Click here to learn more.
This is the Chinese Year of the Snake, and for many in China, a snake in your house is considered to be a sign of good luck. But how lucky is it for snakes and other reptiles to join someone’s home as a pet? And where do they come from? Let’s take a look.
Here in the United States, snakes and reptiles are popular household pets and part of a billion dollar industry. Approximately 13 million of these fascinating animals are kept as pets, according to a recent survey by the American Pet Products Association. This translates into about 4.6 million U.S. households that own reptiles, including snakes.
Tens of millions of reptiles have been imported into and exported from the U.S. over the past few years, but imports have been declining lately due to economic reasons. The most commonly imported reptiles are iguanas, geckos and lizards, and countries such as Vietnam, El Salvador, Ghana and Indonesia currently ship the most reptiles to the U.S. Unfortunately, many imported reptiles are wild-caught (although they may be falsely labeled as captive-bred), and many will die either during shipment or after their first year of captivity. Since there is no real way to distinguish wild-caught reptiles from captive-bred ones, potential buyers need to realize that every time you buy one of these animals as a pet, you may be inadvertently contributing to the illegal wildlife trade.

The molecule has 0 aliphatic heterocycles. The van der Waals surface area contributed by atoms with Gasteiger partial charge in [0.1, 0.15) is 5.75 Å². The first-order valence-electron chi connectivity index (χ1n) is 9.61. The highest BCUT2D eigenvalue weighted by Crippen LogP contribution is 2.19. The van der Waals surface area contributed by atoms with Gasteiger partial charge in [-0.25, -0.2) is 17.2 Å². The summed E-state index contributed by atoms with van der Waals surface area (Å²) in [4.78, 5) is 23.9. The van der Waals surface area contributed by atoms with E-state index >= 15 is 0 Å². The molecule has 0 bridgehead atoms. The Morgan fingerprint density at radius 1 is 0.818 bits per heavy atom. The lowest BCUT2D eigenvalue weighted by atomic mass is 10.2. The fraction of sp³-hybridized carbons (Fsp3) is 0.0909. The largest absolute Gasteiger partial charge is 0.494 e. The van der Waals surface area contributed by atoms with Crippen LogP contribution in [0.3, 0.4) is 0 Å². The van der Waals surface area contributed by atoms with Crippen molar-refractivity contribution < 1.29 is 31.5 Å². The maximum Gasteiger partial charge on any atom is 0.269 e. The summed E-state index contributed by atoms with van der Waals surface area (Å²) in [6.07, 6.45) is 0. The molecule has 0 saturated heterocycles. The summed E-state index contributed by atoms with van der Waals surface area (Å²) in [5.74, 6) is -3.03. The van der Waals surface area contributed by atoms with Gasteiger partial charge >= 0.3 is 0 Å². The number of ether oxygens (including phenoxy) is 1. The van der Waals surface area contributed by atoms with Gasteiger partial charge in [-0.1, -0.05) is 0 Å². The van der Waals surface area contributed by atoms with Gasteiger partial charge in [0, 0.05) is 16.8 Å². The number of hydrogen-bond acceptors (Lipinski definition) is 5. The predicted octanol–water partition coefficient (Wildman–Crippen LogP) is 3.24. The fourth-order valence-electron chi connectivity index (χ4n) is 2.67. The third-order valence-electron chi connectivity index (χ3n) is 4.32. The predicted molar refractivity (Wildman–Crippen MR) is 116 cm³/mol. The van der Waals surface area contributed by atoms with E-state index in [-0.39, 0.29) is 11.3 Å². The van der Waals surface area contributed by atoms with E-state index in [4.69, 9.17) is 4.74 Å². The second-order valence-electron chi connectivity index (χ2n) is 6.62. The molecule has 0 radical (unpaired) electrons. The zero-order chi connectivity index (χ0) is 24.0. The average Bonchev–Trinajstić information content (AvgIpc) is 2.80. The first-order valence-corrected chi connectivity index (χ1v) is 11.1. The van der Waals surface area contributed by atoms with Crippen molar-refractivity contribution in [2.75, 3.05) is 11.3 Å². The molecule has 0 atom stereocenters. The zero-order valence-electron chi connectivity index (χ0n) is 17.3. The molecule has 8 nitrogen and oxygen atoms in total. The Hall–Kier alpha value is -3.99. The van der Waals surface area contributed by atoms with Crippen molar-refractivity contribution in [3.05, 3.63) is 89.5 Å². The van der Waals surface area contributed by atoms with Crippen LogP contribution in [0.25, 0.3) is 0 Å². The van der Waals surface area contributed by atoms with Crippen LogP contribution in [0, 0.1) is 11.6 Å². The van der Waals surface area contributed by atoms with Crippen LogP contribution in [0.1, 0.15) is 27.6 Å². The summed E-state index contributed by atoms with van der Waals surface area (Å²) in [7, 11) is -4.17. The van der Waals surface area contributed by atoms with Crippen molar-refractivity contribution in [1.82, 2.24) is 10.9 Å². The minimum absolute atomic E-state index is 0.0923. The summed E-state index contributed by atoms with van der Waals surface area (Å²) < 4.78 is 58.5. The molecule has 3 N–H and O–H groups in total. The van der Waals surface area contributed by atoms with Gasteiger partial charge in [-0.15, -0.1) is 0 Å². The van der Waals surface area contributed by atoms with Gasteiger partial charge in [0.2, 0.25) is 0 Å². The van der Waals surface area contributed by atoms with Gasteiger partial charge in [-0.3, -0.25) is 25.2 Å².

Reptiles are usually purchased from local pet shops, exotic pet shows, private citizens and even online. They also are sometimes given away as carnival prizes. Some states and municipalities have prohibited this practice, however, because prize winners (and their parents) are usually unprepared to care for reptiles and their unique needs. Recently, a bill to prohibit using live animals as prizes was introduced in the Arizona legislature. Yet another potential source of these pets is from rescue-related organizations. A cursory search on Petfinder.com shows that many animal shelters and rescues also have unwanted reptiles available for adoption to the right families.
Like this article? Have a point of view to share? Let us know!
Thank you for subscribing to Petwire. Look for the latest newsletter each Wednesday.
Jax, who trained to be a K9, sprang into
action when a man being chased by
police hid behind the dog's home.
Did you laugh at Paper Cat or tear up
during Budweiser’s “Puppy Love” ad?
Here are our favorite clips of the year.
Ever wonder why your cat goes into a
crouch and then suddenly leaps? Our
veterinary behaviorist has the answer.
A reader has heard that his puppy risks
getting parvo if she leaves the house or
yard before her last shot at 16…
Think big dogs are more aggressive? Or
that they can’t live in apartments? We’re
here to dispel these…
In his home country of Thailand, the intelligent and attention-loving Korat is a living symbol of luck and prosperity.
If the video doesn't start playing momentarily,
please install the latest version of Flash.
Thank you for subscribing.